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New Superintendent For Appalachian National Scenic Trail Comes From Hagerman Fossil Beds National Monument


The new superintendent for the Appalachian National Scenic Trail comes from Hagerman Fossil Beds National Monument, where she has been superintendent for the past four years.

Wendy K. Janssen succeeds Pam Underhill, who recently retired. Ms. Janssen is expected to assume her new position in February and will be working in cooperation with the Appalachian Trail Conservancy and its affiliated clubs and volunteers, and federal, state, local and private partners in the protection and management of the Appalachian Trail.

“The Appalachian Trail Conservancy is excited that the National Park Service has named Wendy as the new superintendent of the Appalachian National Scenic Trail. Her proven history in maintaining and developing strong partnerships will be instrumental in continued protection of the Appalachian Trail,” said Mark Wenger, executive director and chief executive officer of the Appalachian Trail Conservancy.

Since 2008, Ms. Janssen has served as superintendent of Hagerman Fossil Beds National Monument and Minidoka National Historic Site in Idaho, with a unit of Minidoka in Bainbridge Island, Washington. Hagerman Fossil Beds contains the National Natural Landmark Hagerman Horse Quarry and more than 600 sites with world-class paleontological resources. It is one of three sites in the National Park Service that contain a portion of the Oregon National Historic Trail. Minidoka protects and preserves the history and cultural resources associated with the incarceration of Japanese Americans during the Second World War and is a venue for examining the fragility of democracy during times of crisis.

During her tenure at Hagerman Fossil Beds, Ms. Janssen led extensive planning and implementation efforts for both sites, including the construction of new facilities, preservation of historic camp structures, and development of education programs. In those efforts she worked with her staff to engage new audiences and involve partners to establish a cooperative and collaborative environment. Ms. Janssen also worked on many external issues affecting both parks, including wind turbines, transmission lines, and a concentrated animal feeding operation.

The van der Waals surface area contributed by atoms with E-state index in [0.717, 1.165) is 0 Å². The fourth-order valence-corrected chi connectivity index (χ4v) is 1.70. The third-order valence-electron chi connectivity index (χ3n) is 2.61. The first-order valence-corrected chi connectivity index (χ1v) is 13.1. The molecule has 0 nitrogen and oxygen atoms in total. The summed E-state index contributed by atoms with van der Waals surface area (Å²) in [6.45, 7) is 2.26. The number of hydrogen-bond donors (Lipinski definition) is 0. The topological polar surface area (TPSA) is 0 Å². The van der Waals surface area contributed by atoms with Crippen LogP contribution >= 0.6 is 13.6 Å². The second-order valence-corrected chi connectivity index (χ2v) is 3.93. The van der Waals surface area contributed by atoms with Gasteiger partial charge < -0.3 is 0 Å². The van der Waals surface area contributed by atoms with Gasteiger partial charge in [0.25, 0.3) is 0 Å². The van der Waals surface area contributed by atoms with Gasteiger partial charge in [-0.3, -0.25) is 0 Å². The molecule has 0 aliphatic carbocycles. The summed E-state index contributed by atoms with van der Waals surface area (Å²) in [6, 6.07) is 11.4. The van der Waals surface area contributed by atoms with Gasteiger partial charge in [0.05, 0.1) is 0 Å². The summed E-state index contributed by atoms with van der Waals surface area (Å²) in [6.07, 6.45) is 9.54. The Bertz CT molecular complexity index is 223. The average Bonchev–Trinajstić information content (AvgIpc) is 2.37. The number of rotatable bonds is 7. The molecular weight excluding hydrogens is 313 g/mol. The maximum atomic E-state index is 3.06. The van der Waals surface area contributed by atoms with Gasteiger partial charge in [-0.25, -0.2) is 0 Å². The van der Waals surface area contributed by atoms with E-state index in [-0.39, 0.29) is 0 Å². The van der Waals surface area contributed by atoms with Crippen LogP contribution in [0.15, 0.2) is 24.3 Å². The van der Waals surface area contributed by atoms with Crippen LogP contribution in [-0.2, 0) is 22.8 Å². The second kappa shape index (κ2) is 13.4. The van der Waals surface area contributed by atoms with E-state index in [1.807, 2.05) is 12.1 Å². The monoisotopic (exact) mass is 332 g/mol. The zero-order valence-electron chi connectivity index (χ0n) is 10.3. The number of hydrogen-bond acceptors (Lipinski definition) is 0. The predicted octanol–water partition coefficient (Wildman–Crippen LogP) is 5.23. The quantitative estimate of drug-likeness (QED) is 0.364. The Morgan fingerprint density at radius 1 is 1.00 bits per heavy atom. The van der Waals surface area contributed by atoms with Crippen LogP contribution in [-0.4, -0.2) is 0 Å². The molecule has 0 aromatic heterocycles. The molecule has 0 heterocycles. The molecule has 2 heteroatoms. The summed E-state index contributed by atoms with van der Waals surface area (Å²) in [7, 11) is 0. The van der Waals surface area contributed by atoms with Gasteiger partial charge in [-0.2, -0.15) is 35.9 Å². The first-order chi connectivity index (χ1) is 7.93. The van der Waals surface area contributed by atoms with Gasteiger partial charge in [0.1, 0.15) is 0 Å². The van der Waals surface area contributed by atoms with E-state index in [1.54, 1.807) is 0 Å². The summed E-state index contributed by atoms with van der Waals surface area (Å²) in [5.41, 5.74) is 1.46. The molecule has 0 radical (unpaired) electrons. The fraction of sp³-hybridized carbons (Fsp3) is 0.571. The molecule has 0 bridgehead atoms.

“Wendy’s commitment to working collaboratively and building strong partnerships have been a cornerstone of her career in the National Park Service,” said NPS Northeast Regional Director Dennis Reidenbach. “We know she is the perfect fit to lead the Appalachian Trail’s unique cooperative management system into the centennial of the National Park System in 2016, and beyond.”

Prior to her stint at Hagerman Fossil Beds, Ms. Janssen worked in management positions at parks across the country, including Cabrillo National Monument, Santa Monica Mountains National Recreation Area, Martin Luther King, Jr. National Historic Site and Preservation District, and Whiskeytown NRA, in addition to being a planner at the Park Service’s Harpers Ferry Center. She also held park ranger positions at the USS Arizona Memorial, Natchez National Historical Park, Boston NHP, Lowell NHP, Saint-Gaudens NHS, and Lyndon B. Johnson NHP.

“It is an honor to be selected as the superintendent of this much loved national treasure and the first National Scenic Trail,” Ms. Janssen said. “This ‘footpath for the people’ is a wonderful example of ‘citizen action in the public interest’ and I look forward to working with Trail staff, the Appalachian Trail Conservancy, stakeholders, agency partners, neighbors and communities to continue to protect this incredible trail system and its significant resources that are accessible to millions of residents in the eastern United States.”

Ms. Janssen is a graduate of Rutgers University with a Bachelor of Arts in Political Science. She will be relocating with her husband Steven Floray, who is a museum curator with the National Park Service.

The A.T. extends about 2,180 miles from Maine to Georgia, spanning 14 states, passes through six national park units and eight forests. It is one of the longest continuously marked footpaths in the world. Volunteers typically donate more than 220,000 hours of their time doing trail-related work each year, and about 2-3 million visitors walk a portion of the A.T. each year.

The National Park Service works in consultation and cooperation with the ATC and its affiliated trail clubs and volunteers, and federal, state, local and private partners in the Cooperative Management System.

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